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Startup Weekend EDU Seattle

November 18, 2016
Young Adult
Advance Planning

Startup Weekend EDU Seattle allows people with technical, education, design and business backgrounds to come together as a community. The event provides a fun and relatively safe way to explore entrepreneurship and to learn from coaches and other participants. It is an opportunity to network with like-minded people and create real products or services in an effort to improve education.

We start planning around July for the November event, creating a team of volunteers that work alongside staff. The volunteers recruit volunteer coaches and judges and help with logistics.

Though this program isn’t something that libraries typically do, Startup Weekends take place nearly every weekend in communities around the world. In the Startup Weekend model, participants generally pay around $100 (to cover the cost of food and such), but our program is free; the Library Foundation and a local business incubator called Galvanize have picked up the tab.

Since participation is free, we try to extend the opportunity to individuals who may not have had the opportunity to participate in this type of event before. Before opening up tickets to the general public, volunteers reach out to organizations to market the opportunity to their groups.


We started our targeted marketing one month before opening up the tickets more widely. Tickets were available on the library website during the targeted outreach, but we also reached out to specific contacts in local communities of color and the education community, among others. Last year we were successful in our recruitment of people with different backgrounds and skill-sets with help from our local Startup Advocate David Harris, who has connections at an African American coworking space called Blackdot, and also organizers of a program called Hack the CD.  

We also reached out to an organizer who had previously run Startup Weekend Latino; we talked to contacts at Seattle Public Schools; we worked with an EdTech Meetup group to organize a pre-event to build interest in the education community (which was really successful); and we reached out to specific teachers that we know. This year's event is off to a great start as well.

After pursuing those avenues, we opened up the registration using the more regular Startup Weekend promotional channels. People that attend Startup Weekends regularly know where to look for them, and we wanted to give those that may not have had a chance to attend a shot at these first.

When people register they self-identify as educator, designer, developer, business person or student. We don't turn anyone away, but as we need a range of skill-sets in each area, it helps us know where we might need to focus more attention. Last year we had a good mix of skill-sets, but we wanted to bump up the number of educators this year.

Budget Details

Most of the budget for this event goes to food for the attendees. People are in the building all weekend, and we provide healthy food to power their inspiration. Typically we have box lunches, breakfast supplies from Costco and a buffet dinner (pizza, Indian food, Thai food). We also have coffee and tea. In-kind gifts (snacks and such) are sought by volunteers, which helps bring down the cost. The volunteers also solicit sponsorships.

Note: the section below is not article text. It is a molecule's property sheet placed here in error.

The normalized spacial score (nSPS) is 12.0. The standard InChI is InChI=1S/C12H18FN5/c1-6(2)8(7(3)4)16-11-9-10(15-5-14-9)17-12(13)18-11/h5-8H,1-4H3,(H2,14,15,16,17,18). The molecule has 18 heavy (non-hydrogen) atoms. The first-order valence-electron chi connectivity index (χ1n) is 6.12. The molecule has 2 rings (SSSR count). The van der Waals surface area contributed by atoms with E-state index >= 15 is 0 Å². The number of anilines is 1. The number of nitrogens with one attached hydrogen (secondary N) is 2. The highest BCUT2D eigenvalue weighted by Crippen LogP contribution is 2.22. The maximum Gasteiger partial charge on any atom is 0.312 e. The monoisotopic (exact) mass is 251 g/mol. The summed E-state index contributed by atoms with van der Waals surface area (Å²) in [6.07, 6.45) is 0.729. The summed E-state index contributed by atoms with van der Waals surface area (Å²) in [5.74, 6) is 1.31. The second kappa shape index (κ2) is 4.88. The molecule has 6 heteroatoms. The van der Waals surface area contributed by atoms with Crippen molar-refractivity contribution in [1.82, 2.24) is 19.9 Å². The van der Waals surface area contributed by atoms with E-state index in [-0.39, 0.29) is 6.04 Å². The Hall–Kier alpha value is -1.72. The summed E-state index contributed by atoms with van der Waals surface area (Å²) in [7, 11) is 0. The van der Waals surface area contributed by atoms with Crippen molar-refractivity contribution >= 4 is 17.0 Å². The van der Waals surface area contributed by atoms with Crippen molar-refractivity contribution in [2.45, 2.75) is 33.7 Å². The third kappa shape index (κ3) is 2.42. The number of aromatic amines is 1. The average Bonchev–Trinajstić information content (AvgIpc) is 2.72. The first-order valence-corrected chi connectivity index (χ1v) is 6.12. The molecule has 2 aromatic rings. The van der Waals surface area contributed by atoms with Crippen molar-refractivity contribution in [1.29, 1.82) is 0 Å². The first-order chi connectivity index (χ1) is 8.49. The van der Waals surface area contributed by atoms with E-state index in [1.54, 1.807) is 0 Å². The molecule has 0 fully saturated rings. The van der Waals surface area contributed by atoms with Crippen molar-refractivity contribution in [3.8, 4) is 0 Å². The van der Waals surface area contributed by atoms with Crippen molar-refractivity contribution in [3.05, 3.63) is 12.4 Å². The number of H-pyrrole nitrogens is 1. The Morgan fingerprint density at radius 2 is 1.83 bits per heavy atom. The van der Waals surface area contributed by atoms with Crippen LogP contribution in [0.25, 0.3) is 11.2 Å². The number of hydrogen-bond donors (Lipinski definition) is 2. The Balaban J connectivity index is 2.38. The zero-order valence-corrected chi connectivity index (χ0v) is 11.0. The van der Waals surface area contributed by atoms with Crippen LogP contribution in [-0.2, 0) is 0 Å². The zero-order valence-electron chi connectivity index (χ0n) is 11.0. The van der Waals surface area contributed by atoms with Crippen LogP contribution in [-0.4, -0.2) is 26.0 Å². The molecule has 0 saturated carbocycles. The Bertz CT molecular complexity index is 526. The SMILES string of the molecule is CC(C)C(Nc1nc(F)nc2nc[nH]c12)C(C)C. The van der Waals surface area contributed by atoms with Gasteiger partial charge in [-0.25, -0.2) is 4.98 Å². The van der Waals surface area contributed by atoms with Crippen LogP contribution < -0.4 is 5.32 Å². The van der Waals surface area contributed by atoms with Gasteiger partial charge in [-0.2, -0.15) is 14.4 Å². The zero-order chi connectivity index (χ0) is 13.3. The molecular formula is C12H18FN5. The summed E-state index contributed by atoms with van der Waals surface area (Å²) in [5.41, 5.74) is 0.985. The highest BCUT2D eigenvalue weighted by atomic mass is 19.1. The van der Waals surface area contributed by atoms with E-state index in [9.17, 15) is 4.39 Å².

We purchase supplies such as giant Post-it notes, pens and badges. We also buy branded T-shirts for attendees (an optional component) and we pay for the flight for our volunteer facilitator (the MC for the weekend).

Day-of-event Activity

The 2015 event went from Nov. 20 to 22, and the 2016 event will be from Nov. 18 to 20. 

The logistics for this event are varied and detailed. The program takes place in multiple rooms across different parts of the library. We utilize the auditorium for our pitches and presentations as there is an audience aspect for those. A team of between five and eight library staff support it throughout the weekend. 

On Sunday, the public is invited to watch the teams present their ideas to a panel of experts, who declare a winner. The winning teams are awarded prizes that help them continue after the weekend, but any team might move forward if they choose to. This is a schedule for the event, which can also be found on the event's website:

  • Friday, 6:30 - 11 p.m.: Friday night we kick off with dinner and an icebreaker. Everyone then has an opportunity to pitch their idea to improve education. Some people pitch more than one idea, and others don’t pitch at all, which is fine. We all vote on which ideas we like best. Afterwards a rather chaotic process of team formation further refines the list of maybe 50 ideas down to the 10 or so that will move forward. People advocate for their idea (or an idea that they like), and they talk with each other about the skills they bring to a given team. A lot of negotiation takes place as people develop their teams and choose who they want to work with for the weekend. Some ideas don’t form teams around them, but we try to get everyone matched up with a team. Once a team determines that it has the people needed to start, they go find their workspace and start working.